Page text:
• Personification: Personification is to give human qualities to inanimate objects. The cloud is personified throughout the poem. For example, “I bring fresh showers for the thirsting flowers”, “I am the daughter of Earth and Water” and “I silently laugh at my own cenotaph.”
    • Simile: It is a device used to compare an object or a person with something else to make the meanings clear to the readers. For example, “Like a child from the womb, like a ghost from the tomb.”

    The Cloud Summary

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  1. This answer was edited.

    Shelly imagines the cloud as a living being and ascribes individuality to her through a set of moving images. She is the daughter of earth and water and the nursling of the sky. She can speak, move and act like a human being. She brings fresh showers for the thirsty flowers. She bears light shade foRead more

    Shelly imagines the cloud as a living being and ascribes individuality to her through a set of moving images. She is the daughter of earth and water and the nursling of the sky. She can speak, move and act like a human being. She brings fresh showers for the thirsty flowers. She bears light shade for the leaves and helps the buds to bloom. The cloud is whimsical and cruel too. She lashes the earth with hailstones and whitens the green field. But this does not last long. Soon she brings torrential rain and the fields become green again. The cloud then disappears from the sky with deep roars of thunder.

     

    The Cloud Summary

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  1. Ans. The winter is described as deadly and lifeless season in the poem. It is the season in which several birds die while several other migrate, plants and flowers die, fishes lay stiffened in the frozen water. The people gather around the fire to tackle the harsh winter. Summary, Theme, Rhyme SchemRead more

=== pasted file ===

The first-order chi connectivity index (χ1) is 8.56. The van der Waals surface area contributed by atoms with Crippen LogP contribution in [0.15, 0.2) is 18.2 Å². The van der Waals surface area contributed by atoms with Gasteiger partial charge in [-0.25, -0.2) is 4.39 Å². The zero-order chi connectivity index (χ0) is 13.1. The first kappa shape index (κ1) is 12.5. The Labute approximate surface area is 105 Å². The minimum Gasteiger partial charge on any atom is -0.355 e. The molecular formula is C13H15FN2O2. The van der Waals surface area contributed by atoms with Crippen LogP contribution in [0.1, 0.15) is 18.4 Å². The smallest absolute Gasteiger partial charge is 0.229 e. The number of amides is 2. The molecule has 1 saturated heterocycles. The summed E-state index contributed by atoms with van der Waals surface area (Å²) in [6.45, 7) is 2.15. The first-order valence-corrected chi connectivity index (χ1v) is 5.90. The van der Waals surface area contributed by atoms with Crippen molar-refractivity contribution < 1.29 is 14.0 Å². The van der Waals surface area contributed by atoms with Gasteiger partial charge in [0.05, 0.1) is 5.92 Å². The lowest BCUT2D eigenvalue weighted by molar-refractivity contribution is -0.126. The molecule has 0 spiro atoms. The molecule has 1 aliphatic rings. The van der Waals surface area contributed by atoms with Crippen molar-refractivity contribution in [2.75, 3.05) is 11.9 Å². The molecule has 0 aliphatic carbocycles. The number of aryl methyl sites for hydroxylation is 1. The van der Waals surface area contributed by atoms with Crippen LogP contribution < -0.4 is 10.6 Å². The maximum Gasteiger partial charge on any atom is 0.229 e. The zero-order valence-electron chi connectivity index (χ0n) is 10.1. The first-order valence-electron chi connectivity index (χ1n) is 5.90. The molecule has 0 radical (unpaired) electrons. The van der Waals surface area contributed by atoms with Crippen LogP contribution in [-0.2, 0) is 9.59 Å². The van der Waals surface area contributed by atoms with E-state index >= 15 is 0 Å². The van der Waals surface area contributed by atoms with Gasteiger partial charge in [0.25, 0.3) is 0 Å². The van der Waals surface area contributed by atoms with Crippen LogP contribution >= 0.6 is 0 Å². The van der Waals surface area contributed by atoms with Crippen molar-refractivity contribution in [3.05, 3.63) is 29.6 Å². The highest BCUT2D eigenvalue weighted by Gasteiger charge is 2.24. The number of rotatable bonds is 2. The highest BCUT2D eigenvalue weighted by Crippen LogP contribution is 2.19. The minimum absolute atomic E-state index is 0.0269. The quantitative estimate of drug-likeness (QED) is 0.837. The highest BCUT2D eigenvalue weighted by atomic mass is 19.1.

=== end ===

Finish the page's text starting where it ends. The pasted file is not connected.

Ans. The winter is described as deadly and lifeless season in the poem. It is the season in which several birds die while several other migrate, plants and flowers die, fishes lay stiffened in the frozen water. The people gather around the fire to tackle the harsh winter.

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  1. Lucifer better to reign in hell than to serve in heaven

    Power of the king and father is portrayed through an ageing and struggling Lear. He struggles to retain his authority in regards to his ambitious daughters. The same is depicted through the betrayal of Gloucester by his bastard son Edmund. Lear’s inability to sustain the power he commanded as  a kinRead more

    Power of the king and father is portrayed through an ageing and struggling Lear. He struggles to retain his authority in regards to his ambitious daughters. The same is depicted through the betrayal of Gloucester by his bastard son Edmund.

    Lear’s inability to sustain the power he commanded as  a king led to his loss of power as the family patriarch, causing him to lose his mind, life and his one daughter who truly cared for him, Cordelia.

    The lust of power drives Cordelia and Goneril to destroy their father’s life as well ruin their own marriages.They end up becoming objects of mutual hatred ending with their deaths. Similarly, Edmund meets his tragic end at the sword of Edgar, the step brother he tried to murder.